Howard P. Marvel is Professor of Economics in the Department of Economics and Professor of Law in the Moritz College of Law, both at The Ohio State University.
In the wake of Bork and Posner, and Baxter and the Reagan Revolution, a consensus emerged that big could be bad, but the harm that dominant firms could do needed to be demonstrated, not simply assumed in consequence of their sheer size. Moreover, the demonstration required harm to competition. The consensus held through the Clinton Administration, buoyed by the talented economists that it attracted. The Section 2 Report is controversial in drawing lines about where harm to competition begins, but it is not hard to imagine all sides of the debate agreeing with this from the report: “Competition is ill-served by insisting that firms pull their competitive punches so as to avoid the degree of marketplace success that gives them monopoly power or by demanding that winning firms, once they achieve such power, ‘lie down and play dead.’ ” (Report, p.8)
Or at least it was not difficult to limit the ground rules under which the debate would take place. But times have changed. We now worry not just about whether dominant firms abuse their positions. Add the worry that they are too big to fail. Nobody appears concerned about GM preying upon its rivals, or even whether its new owners-you, me and the UAW-might be tempted to run the company in an anticompetitive fashion backed by Federal power. But we might have preferred to see Chevy, Cadillac, Saturn, and the rest fold asynchronously, permitting us to stand on the sidelines as the calamity proceeded slowly enough to allow each succeeding failure to be digested separately. Who could break up the behemoths into little pieces? Calling Senator Sherman.
It’s no surprise to observe nostalgia for regulation when markets are shaky. George Stigler likened the tendency to “solve” market failures with regulation to the judge of an opera contest who, when asked to pick the best of two sopranos, awarded his prize to the second immediately upon hearing the first. But the desire is unmistakable. George Akerlof and Robert Shiller hark back to earlier times when intervention into markets was held in high regard: “We had forgotten the hard-earned lesson of the 1930s: Capitalism can give us real prosperity, but it does so only on a playing field where the government sets the rules and acts as a referee.”
Are you pining for the NIRA? Hoping for a spectral visit from Gardiner Means? Maybe not, but an ambitious antitrust regulator will likely want to pitch in when big firms are in the regulatory crosshairs. Here’s Neelie Kroes (European Commissioner for Competition Policy): “The wider lesson for all policymakers and public authorities is that those who share common goals must work together. For example, competition authorities and central banks cannot afford to operate in their own little worlds – we must work together on issues like bank recapitalisations and restructures.”
The problem is that it is hard to pitch in for the regulatory team if your mission is restricted to protecting competition. Some financial firms may have preyed upon unsophisticated consumers, so their could be a role for the FTC’s Bureau of Consumer Protection, but it is pretty hard to make a case that the big banks cooked up the financial calamity to run investment bankers out of business. That hasn’t stopped MIT Professor Simon Johnson from suggesting that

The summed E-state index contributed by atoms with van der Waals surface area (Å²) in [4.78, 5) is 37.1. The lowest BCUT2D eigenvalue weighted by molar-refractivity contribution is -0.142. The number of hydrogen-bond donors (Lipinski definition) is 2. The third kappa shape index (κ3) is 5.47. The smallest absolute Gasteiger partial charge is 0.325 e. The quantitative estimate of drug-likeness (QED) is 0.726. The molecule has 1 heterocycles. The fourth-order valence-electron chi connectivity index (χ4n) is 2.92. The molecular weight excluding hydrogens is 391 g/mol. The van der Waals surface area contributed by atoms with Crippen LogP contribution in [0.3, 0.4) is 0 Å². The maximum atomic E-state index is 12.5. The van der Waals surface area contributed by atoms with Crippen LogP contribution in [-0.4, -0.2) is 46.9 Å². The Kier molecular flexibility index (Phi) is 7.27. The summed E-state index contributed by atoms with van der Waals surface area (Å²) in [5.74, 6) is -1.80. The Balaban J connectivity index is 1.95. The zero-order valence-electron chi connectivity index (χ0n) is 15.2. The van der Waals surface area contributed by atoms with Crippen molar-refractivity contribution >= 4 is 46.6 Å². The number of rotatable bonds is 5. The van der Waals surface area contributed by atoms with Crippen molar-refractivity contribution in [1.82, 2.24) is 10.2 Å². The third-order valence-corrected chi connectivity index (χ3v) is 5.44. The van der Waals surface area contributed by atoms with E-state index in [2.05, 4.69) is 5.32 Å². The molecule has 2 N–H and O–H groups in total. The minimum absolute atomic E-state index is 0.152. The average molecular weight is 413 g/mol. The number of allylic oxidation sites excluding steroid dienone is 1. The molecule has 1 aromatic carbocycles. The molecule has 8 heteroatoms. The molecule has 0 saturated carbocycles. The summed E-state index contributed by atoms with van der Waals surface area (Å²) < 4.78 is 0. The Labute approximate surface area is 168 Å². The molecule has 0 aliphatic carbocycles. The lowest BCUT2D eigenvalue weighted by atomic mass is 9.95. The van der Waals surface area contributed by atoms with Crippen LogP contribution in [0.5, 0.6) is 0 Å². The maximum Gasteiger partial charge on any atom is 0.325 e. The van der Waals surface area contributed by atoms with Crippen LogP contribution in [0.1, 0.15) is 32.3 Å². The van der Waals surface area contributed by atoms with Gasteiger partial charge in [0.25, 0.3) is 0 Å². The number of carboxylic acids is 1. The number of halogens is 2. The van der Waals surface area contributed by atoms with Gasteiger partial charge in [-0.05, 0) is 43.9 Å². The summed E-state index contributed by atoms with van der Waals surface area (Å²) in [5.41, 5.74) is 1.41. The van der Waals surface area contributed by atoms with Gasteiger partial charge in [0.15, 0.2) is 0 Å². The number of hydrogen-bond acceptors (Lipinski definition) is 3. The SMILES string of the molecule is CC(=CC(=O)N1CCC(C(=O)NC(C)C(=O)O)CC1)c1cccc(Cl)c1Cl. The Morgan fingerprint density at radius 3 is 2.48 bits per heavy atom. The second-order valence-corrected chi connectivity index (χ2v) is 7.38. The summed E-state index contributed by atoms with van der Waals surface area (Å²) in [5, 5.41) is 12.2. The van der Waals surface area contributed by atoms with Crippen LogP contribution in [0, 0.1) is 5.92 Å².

The Department of Justice’s Antitrust Division should be called in to investigate the increasing market share of major banks (remember that Bear Stearns and Lehman are gone), the anti-competitive practices of some market leaders (there’s more than one predatory way to force your rivals into bankruptcy and to move closer to monopoly power), and the broader increase in economic and political power of the biggest financial services players over the past 20 years and the last 6 months – this is potentially damaging to all consumers and, obviously, to all taxpayers.
If the DOJ and/or FTC want to investigate Bank of America for swallowing Merrill, Lynch, have at it. Anyone for a triple damages action that could sweep in the Fed and the Treasury? Be my guest if you can figure out how. The scary part of this, however, is the suggestion that antitrust should be deployed for broader purposes-containing “economic and political power.” That has a nostalgic ring to it, if you like old-fashioned antitrust.
The concern that antitrust enforcers might once again pull the pitchforks from the barn and go after firms for grounds unrelated to competition and efficiency is not far-fetched. My friend Bob Lande, who fits most anyone’s definition of antitrust zealot, nonetheless saw fit to gently (too gently) chide the majority in the FTC’s N-Data opinion for attacking conduct that was claimed to be “unjust, inequitable or . . . contrary to good morals.” Stringent competition doesn’t mean being nice. Good morals? Are we going to enforce the Golden Rule for competitors? We wouldn’t want somebody cheating on a rival, would we?
It is to be expected that the new administration will move in the direction of more aggressive antitrust enforcement. I’ll be happy if the new policy emerges from a process that engages the arguments of the Section 2 Report. But given the current environment, I will not be surprised if we see competitive concerns share the stage with a wide range of other goals and motivations. The Section 2 Report envisions predictable, principled, and coherent enforcement. That’s a noble, if tough to achieve vision, but it is one that has little chance of materializing if antitrust embraces a whole set of conflicting concerns.